Archive | December, 2010

Out of the Mouths of Babes and Skeplings

29 Dec

Greetings and welcome to the new-and-improved Cupcake Atheist.  We are very excited about our new home here at wordpress and about the total redesign.  It is much, much more cupcakey thanks to my designer who took the time to spice up this blog even while smack in the middle of the holiday hustle and bustle.  Please feel free to say howdy in the comments section and to subscribe to follow this blog via email.

For my first blog post in our new home, I must brag a bit.  My little boy is a thinker.  My husband and I are both atheists, but his grandparents are super religious.  I’ve had a couple tense conversations with the grans about boundaries in terms of sharing their faith.  In my view, any sharing at all is completely inappropriate knowing that my husband and I are openly atheist and anti-theist.  Well, apparently all of the boundary discussions were totally unecessary.  My little guy can handle things just fine himself.

My husband and I celebrate winter solstice, but lest we be left out of the family festivities we accompanied the grans to a gathering on xmas eve.  They were worried about making it back home in time to attend a church service that evening.  As we were leaving the gathering and getting buckled in the car, I (out of politeness) asked if they thought they would make it back in time for church.  My son piped up then, and this is the conversation that followed:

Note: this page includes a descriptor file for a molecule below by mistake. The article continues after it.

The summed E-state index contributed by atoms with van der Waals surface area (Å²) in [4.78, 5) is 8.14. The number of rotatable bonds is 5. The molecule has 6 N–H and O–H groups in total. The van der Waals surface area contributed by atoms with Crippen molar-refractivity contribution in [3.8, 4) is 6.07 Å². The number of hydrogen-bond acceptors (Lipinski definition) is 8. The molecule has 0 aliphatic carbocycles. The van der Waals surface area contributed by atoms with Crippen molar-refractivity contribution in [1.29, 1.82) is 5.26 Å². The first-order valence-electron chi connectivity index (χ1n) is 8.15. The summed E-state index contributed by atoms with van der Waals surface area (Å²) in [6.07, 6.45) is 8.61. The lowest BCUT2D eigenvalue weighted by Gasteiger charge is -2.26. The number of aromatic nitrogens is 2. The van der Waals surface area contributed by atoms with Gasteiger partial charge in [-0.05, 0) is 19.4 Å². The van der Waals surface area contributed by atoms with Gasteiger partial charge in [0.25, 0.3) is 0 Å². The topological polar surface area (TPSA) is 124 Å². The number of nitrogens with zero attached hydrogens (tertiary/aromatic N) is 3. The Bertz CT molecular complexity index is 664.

Boy child: You want to go to church?  Why?  To learn about god?

Granna:  Yes.

Boy child: But god isn’t real.

Granna:  He is real to some people.

Boy child:  Have you ever SEEN god?

Granna:  I see god all around me.

Boy child:  [more persistent this time] But god isn’t REAL!

At this point, I interjected and gently let my son know that he had made his point.  But silently, I was bursting with pride.  Here is the kicker, though.  I wasn’t necessarily proud of my son’s insistence that god isn’t real.  He gets that from listening to my husband and myself. He was simply regurgitating what he hears us say in the same way a child being brought up in a religious household would say the opposite.  What made me the most proud was the way he questioned what he was being told.  “Have you ever seen god?”  Beautiful.  Without really understanding the importance of what he was doing, my little almost-four-year-old was exercising critical thinking.  He was asking for a bit of evidence.  This was preschooler skepticism in action.